Forts and history has always been my thing and a lot of these adorn the rich land of Goa. Goa has around 22 plus forts, some well preserved while some in ruins. So with my recent series on THE FORTS OF GOA, I intend to see most of them and ignite you upon them.
I occasionally plan my visits to these forts when I have literally no work to do, so usually Sundays, and most of the time there tends to be some crowd around. So if you plan of visiting one when it’s much quieter, than week days are the best.
To begin with, the location we had in mind was the fort at St. Estevam. So why this one first? Technically we planned of seeing this during the Ganesh Chathurti (festival) season and it wasn’t just because of the fort. Near the island village of st. Estevam lies the village of Marcela, which is famous for its traditional and creative Ganesh idol. So I thought why not ticks off both this things on one go, since we had the time.
Starting from Panjim the state capital, the village of St. Estevam (Named after the catholic saint St.Stephen) is at a distance of 23 kms. For a much better understanding, head up straight from the famous churches of Old Goa, some 11kms from there. So if interested you can combine this with a visit to the churches.
Located in a quaint village of St. Estevam( is also known as Juvem) was my planned destination – St. Estevam fort, comfortably situated in the taluka of Illhas/Tiswadi in North Goa and crowing the village of St. Estevam.
The ride here is quiet pleasurable very homely like, though a bit long but it’s always nice to see new places around isn’t it? On my way I recognised a few spots, thanks to my good memory-as I was here a few number of years back on a college heritage tour, but had very little memory of the fort.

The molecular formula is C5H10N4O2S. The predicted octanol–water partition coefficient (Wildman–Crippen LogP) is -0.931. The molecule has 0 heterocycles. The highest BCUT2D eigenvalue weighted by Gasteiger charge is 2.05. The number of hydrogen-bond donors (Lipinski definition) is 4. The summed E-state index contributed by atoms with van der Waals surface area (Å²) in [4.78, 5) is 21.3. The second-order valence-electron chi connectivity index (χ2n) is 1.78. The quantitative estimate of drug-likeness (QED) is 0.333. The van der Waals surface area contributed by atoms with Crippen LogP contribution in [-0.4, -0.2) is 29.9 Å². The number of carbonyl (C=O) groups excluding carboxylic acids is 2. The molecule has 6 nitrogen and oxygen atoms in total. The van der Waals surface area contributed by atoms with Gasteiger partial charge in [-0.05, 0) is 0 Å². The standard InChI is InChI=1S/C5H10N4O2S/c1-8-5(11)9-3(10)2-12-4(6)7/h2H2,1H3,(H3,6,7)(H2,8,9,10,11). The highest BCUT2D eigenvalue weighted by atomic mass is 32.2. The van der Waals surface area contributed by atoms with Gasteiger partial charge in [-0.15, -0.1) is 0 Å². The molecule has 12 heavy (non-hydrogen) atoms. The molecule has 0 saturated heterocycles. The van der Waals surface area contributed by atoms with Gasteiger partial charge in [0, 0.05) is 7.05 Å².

The fort of St. Estevam was built in 1668 and is named as the fort of St Francis Xavier(also called fort of Jua). You wouldn’t find much sign boards showing you the location, so locals are the best help. Situated on a hillock, we had to park our vehicle half way through the hillock as there is a road going up but in a very bad condition. From there on our feet is what carried us ahead. The walk up is not much and any person, young or old can do it easily.
Right from the moment you step down from the vehicle i.e. ones your attention is out from the bad road and for your safety, the view around as far as you stretch your sight is tremendously gorgeous, with the green fields swaying around on one side of the fort to the view of the river, adorned with iron ore barges and a bridge on the other. You are bound to stop and stare and admire even before entering the main enclosure. Also this place makes an ideal spot for some great photography.
The fort hillock also has a small shrine with the statue of Christ the king which was brought here from Rome in 1926, the shrine is an impressive structure with fascinating arch’s protruding at the sides up till the statue. There also stands a tall cross just a few meters from the shrine
After spending quiet some time here, sitting around admiring the beauty and taking a lot of pictures, watching the barges standard and experiencing the wind blowing in the face we moved towards the fort.
Having a decent entrance arch, the fort has a wide open space and a small store house like structure at one end, and a half preserved fence wall around is all that time has left of it In the ancient times, given its location, it was an ideal spot to keep a close watch on the merchants and traders coming from the sea. The picturesque location makes it worth spending some time here and definitely worth is the marvellous sunsets.
Initially in a stage of complete neglect, this place has been recently restored to what it is now. Though the fort might not have a lot to see as we might expect, it’s a nice experience if you are somewhere around and want to see the village of St. Estevam with a top class view.